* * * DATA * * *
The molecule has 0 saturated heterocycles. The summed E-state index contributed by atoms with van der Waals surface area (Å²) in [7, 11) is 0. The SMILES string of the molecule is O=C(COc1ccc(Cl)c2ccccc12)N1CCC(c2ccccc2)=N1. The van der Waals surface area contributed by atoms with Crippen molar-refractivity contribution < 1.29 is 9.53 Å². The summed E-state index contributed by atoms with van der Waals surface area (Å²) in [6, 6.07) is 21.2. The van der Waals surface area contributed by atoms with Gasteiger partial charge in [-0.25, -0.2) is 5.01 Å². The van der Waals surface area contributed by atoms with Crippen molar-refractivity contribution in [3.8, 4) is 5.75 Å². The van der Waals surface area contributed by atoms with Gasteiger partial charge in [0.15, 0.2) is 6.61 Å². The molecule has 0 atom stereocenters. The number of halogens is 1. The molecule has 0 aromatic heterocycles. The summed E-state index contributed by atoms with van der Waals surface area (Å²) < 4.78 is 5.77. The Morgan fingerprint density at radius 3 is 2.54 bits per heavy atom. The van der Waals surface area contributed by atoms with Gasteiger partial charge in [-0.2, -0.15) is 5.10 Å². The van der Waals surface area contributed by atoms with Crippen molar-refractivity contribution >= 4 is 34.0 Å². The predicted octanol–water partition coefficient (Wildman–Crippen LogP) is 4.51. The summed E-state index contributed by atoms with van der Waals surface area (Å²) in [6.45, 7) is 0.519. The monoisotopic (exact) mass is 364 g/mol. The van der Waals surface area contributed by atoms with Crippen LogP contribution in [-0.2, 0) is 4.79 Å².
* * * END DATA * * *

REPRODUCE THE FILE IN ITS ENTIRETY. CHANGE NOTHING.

The molecule has 0 saturated heterocycles. The summed E-state index contributed by atoms with van der Waals surface area (Å²) in [7, 11) is 0. The SMILES string of the molecule is O=C(COc1ccc(Cl)c2ccccc12)N1CCC(c2ccccc2)=N1. The van der Waals surface area contributed by atoms with Crippen molar-refractivity contribution < 1.29 is 9.53 Å². The summed E-state index contributed by atoms with van der Waals surface area (Å²) in [6, 6.07) is 21.2. The van der Waals surface area contributed by atoms with Gasteiger partial charge in [-0.25, -0.2) is 5.01 Å². The van der Waals surface area contributed by atoms with Crippen molar-refractivity contribution in [3.8, 4) is 5.75 Å². The van der Waals surface area contributed by atoms with Gasteiger partial charge in [0.15, 0.2) is 6.61 Å². The molecule has 0 atom stereocenters. The number of halogens is 1. The molecule has 0 aromatic heterocycles. The summed E-state index contributed by atoms with van der Waals surface area (Å²) < 4.78 is 5.77. The Morgan fingerprint density at radius 3 is 2.54 bits per heavy atom. The van der Waals surface area contributed by atoms with Gasteiger partial charge in [-0.2, -0.15) is 5.10 Å². The van der Waals surface area contributed by atoms with Crippen molar-refractivity contribution >= 4 is 34.0 Å². The predicted octanol–water partition coefficient (Wildman–Crippen LogP) is 4.51. The summed E-state index contributed by atoms with van der Waals surface area (Å²) in [6.45, 7) is 0.519. The monoisotopic (exact) mass is 364 g/mol. The van der Waals surface area contributed by atoms with Crippen LogP contribution in [-0.2, 0) is 4.79 Å².